Jeff Jarvits explains how Google is so successful by:
1. being free
2. acting fast
3. allowing customers to decide (thereby eliminating the third party or agent)
4. providing the most prevalent links based on their ranking ("Googlejuice")
The author gives numerous examples of successful companies which employ similar tactics such as etsy, craigslist, and Amazon. He describes various reasons why these tactics work.
The author certainly elaborates on enough strategies that make Google and others like Google online successes; however, the text drags on endlessly and in a somewhat unorganized fashion that I felt he was verbally vomiting. It was like reading an endless blog instead of a book. If found myself repeatedly asking these two questions:
1. What did I just read?
2. What information did I get out of reading this?
In summary, a person who is thinking of embarking on a net presence will probably find that there's enough material in this book to guide them into doing what Google does. However, since the text rambles on, that person will have to jot down important details as he or she reads in order to remember it. If the book were better organized, more concise and definitive in its evaluation of what Google and others like Google do, and had a clearer table of contents (chapter headings), I would have rated it four stars.
on February 2, 2009
What would Google do if it were writing books on business? Probably not write a book like this one. Most business books, like most Saturday Night Live skits, have a nut that's worth a couple minutes of air at most that are dragged out into an interminable pileup. To be sure, there are some interesting and illuminating ideas that Jarvis presents here, but they don't merit 200 pages.
Jarvis seeks to show how Google is the Future, but this gets lost in all his self-promotion and name dropping about his Davos luncheons. Not all of that is bad; his own struggle to get a laptop that works (and the ensuing, minor media racket he was able to generate) provide some good fodder for business and life lessons. One of which ("...your customer is your brand") is even quite profound.
But there is always a but. To get to these nuggets, you have to bushwhack through Jarvis' prose tic of coining absurd neologisms ("Googlethink", "Googlejuice", more and worse to come) and his inane triumphalism. In the introduction, Jarvis sets this tone by writing "We begin by examining the new power structure of the economy and society, where we, the people, are suddenly in charge--empowered by Google".
On the face of it alone, this notion is outrageous. Our Ourubian economy's slide is nothing less than a ratification of "old power structures" at work, regardless of where you're sitting. Even if you're at lunch with Jarvis at Davos.
Jarvis has the stuff in here to have written a short book about Google, without the silly, technorati zeal ("At Google, we are God and our data is the Bible...") and the reliance on old, worn out cliches about how Google's dominance presages "Geeks...coming to rule the culture" which constantly undercut Jarvis' allegations of "old models" being upturned. If you speak in the language of "ruling culture", after all, then you're not promoting upheaval or betterment, but just a new set of codgers at the helm. Thus, as always in a revolution: the wheel turns and you wind up exactly where you started.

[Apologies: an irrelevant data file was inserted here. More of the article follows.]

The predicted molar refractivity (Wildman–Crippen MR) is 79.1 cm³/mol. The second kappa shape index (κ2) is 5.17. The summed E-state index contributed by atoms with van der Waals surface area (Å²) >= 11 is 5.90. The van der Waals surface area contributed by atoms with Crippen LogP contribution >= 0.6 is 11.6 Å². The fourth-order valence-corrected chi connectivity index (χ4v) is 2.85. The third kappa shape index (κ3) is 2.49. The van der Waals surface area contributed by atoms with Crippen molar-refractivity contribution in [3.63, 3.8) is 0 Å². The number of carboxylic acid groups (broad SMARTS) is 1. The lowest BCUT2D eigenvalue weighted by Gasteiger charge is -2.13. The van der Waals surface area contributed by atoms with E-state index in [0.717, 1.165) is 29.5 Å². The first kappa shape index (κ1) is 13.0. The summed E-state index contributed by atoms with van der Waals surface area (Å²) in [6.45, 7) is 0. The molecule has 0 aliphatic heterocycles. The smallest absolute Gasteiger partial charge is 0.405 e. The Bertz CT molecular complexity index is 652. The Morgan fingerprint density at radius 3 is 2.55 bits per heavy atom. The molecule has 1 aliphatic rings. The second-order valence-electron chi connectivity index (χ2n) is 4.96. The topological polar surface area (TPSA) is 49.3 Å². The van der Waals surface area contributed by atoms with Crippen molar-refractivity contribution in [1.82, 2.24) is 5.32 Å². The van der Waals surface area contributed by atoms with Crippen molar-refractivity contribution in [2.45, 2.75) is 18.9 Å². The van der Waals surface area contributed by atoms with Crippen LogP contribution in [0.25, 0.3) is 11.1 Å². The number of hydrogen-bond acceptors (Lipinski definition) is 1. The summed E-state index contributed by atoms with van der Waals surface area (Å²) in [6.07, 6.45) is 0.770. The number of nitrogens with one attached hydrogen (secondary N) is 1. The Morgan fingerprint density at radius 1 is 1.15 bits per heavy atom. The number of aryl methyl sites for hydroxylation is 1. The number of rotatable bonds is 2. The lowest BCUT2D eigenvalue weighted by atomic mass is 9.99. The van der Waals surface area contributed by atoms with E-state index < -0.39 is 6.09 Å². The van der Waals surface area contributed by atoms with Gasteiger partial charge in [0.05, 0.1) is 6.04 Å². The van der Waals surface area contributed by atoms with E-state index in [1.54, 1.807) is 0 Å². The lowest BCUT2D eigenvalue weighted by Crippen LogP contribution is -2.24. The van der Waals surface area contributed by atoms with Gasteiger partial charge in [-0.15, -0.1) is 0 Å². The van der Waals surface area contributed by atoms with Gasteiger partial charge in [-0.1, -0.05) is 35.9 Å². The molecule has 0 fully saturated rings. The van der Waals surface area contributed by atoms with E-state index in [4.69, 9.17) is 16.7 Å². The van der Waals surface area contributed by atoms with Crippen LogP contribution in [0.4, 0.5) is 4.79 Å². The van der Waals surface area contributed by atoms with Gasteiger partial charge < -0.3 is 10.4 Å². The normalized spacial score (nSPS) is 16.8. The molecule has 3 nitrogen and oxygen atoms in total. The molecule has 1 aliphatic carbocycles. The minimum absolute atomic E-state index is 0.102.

You can read this book. It won't make you a better person, and it won't harm you, either.
on February 6, 2009
It never fails that the latest hot company becomes the model for how all businesses should be run. Unfortunately, Jarvis' book is no exception. He takes a down industry (U.S. car companies) and compares it with one of the company's most successful (Google). Apples and oranges. He asserts that Google's openness is the fix for the problems with automobile industry.
First, let's be clear. Google is not open by any stretch of the imagination. You can't get a 2-3 year view into their product roadmap. Google's data centers are top secret. If they're so open, why not let people tour them like Miller does its breweries or Boeing it airplane manufacturing plant? I, for one, would love to tour their facility. It'd be fascinating (geeks rule!). Second, Google doesn't implement everything its users want. GMail users have asked for custom folders to organize their email but instead get categories. Why isn't the customer's feedback taken into consideration? Every other mail provider allows for this. Lastly, their beta programs never seem to end. Beta programs, by definition, let users give feedback but they're also unsupported. "We lost your mail? Sorry, that's a beta." If the folks in Detroit rolled all of their cars off of the assembly line with a "beta" lable people could be killed. Thanks, but no thanks. Some of the cars coming from Detroit may not be award-winning but at least they are well tested and safe.
Certainly, the automobile manufacturers as well as all industries could benefit from the feedback loop that instrumentation allows. Unfortunately, they don't have the connectivity to each car that Google and other high tech companies are beneficiaries. Google knows where people click, how long they stay on a page, etc. That's because everyone who does a search "phones home" to their servers. This gives them tremendous insight just like it does Yahoo, Microsoft, IBM, etc. I have high confidence that GM would benefit if every time you turned on your headlights that data was caputure in their Detroit office.